Backdoor (computing)

Backdoor (also trapdoor or backdoor ) denotes an (often built by the author ) piece of software that allows users to gain access to the computer or an otherwise protected function of a computer program, bypassing the normal access control.

One example is universal passwords for a BIOS or a special (usually secretly installed by a trojan ) software that allows a corresponding remote access to the computer.

Difference between backdoor and Trojan

→ Main article: Trojan horse ( computer program )

As a Trojan horse, or Trojan for short, a computer program or script is called that masquerades as a useful application, but in the background without the user's knowledge fulfills a different function. The simplest example of this is a harmful file as ich_zerstoere_Daten.exe who receives a file name that suggests a different function, such as lustiger_Bildschirmschoner.exe. It is irrelevant whether the " funny screensaver " actually displays the screen saver while it destroys the data, or whether he simply destroys only the data. The use of the misleading file name is quite sufficient to classify the program as a Trojan horse.

Trojans can also be used to install backdoor programs, but need not necessarily contain. Houses and installed a Trojan Backdoor a stand-alone program, the intruder accesses the installed backdoor program and not to the Trojans. The Trojan was used in this case only as a helper application for the secret installation. The Trojan may be deleted at any time, without this having an impact on the further function of the backdoor program.

However, no one holds the developer of a backdoor program them to make use of the technique of a Trojan horse. In a backdoor program that masquerades itself as a useful application (for example as desktop clock that secretly allows remote access to the computer ), it is a hybrid between a backdoor Trojan. If such a program is finished or even deleted, so the secret backdoor feature is no longer available.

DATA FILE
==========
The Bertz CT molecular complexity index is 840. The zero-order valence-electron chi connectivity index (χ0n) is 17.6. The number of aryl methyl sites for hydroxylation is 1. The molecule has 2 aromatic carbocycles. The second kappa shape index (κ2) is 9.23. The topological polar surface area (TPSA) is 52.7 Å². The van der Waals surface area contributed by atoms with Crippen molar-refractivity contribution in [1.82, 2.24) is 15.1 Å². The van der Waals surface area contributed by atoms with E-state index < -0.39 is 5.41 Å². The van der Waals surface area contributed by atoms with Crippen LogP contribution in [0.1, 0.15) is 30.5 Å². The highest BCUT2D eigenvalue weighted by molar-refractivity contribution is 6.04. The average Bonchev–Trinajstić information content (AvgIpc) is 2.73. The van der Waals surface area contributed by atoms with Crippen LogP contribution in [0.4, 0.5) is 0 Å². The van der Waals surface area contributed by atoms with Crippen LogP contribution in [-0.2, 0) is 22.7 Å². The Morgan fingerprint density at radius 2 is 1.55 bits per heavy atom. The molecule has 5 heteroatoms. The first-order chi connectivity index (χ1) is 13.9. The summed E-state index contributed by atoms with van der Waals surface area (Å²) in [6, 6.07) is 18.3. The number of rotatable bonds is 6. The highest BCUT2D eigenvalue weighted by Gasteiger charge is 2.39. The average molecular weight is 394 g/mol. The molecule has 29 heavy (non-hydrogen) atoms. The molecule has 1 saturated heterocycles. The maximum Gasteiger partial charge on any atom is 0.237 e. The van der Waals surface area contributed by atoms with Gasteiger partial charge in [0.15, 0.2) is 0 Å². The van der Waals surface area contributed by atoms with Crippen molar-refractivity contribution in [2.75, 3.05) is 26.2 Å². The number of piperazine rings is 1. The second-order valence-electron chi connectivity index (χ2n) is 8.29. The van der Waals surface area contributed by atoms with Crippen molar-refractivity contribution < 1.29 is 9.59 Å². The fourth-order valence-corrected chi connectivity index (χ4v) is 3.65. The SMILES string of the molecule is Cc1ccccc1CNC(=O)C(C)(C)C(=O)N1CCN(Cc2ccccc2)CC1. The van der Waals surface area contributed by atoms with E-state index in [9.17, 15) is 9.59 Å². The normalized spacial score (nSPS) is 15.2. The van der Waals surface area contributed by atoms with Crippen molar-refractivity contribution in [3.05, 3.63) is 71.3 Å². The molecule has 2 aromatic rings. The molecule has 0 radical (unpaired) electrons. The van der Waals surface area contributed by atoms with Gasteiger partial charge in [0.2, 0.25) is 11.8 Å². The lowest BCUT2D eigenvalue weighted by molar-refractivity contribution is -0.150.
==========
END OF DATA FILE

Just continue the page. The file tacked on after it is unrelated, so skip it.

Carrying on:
A variant consists in a system of fixed, predetermined, install only the creator of the system known passwords, or other hidden functions that allow access without the usual authentication. A well-known example is that of Award Software over several years assigned hash code " LKWpeter " served with the BIOS universal password.

For software that allows remote access to the computer, for example, include programs such as Sub Seven and Back Orifice.

Also the router from Cisco Systems that handle much of the Internet traffic, are provided with backdoors for U.S. intelligence.

Was demonstrated audience effect the use of a back door in movies such as Wargames and Jurassic Park.

Protect against a backdoor through testability of the source code

→ Main article: closed source, open source and free software

For software products, a free access to its source code is an aspect of computer security. This applies, inter alia, to minimize the risk that a product may contain functionalities, from which the user is supposed to know nothing like the secret function of a backdoor.

Open source software can be verified by the public to the effect and furthermore examine with legally acceptable means for vulnerabilities that can be closed faster this way.


While Open Source Software can be even investigated for clandestine functions and vulnerabilities by anyone with the appropriate expertise, which does not mean that the mere availability of the source code is a guarantee that this has been sufficiently reviewed by the computer users. Over a long period existing vulnerabilities in open source software indicate this fact. In addition, a cleverly built-up back door with a knowledge of industry is sometimes difficult to detect. The time required for analysis is often considerable for complex programs.

Whether purchased from an external source executable program was actually created with the published source code, or here if not previously installed a backdoor or other change has been made, it is often difficult for the user to recognize. It applies also here that with appropriate expertise in theory at least, a check is possible. However, this turns out in practice often be difficult, since the resulting compiling binaries can be especially with larger code bases influenced by many factors and it is generally no reliable way is to find out under what conditions an existing executable file is created.

In 1984, the computer pioneer Ken Thompson during his Turing Award speech is an example of a back door in front that would be difficult to detect even with the availability of the source code. There was talk of a login program for Unix that is changed such that it in addition to the normal password, accepts a general password. This backdoor could, so add Thompson, a correspondingly manipulated C compiler when compiling the login program automatically, making the source code of the login program provides no evidence of manipulation. The practice could move to another instance that is responsible for translating the C compiler itself to an executable file, making the manipulation no longer would be apparent from the source code of the C compiler.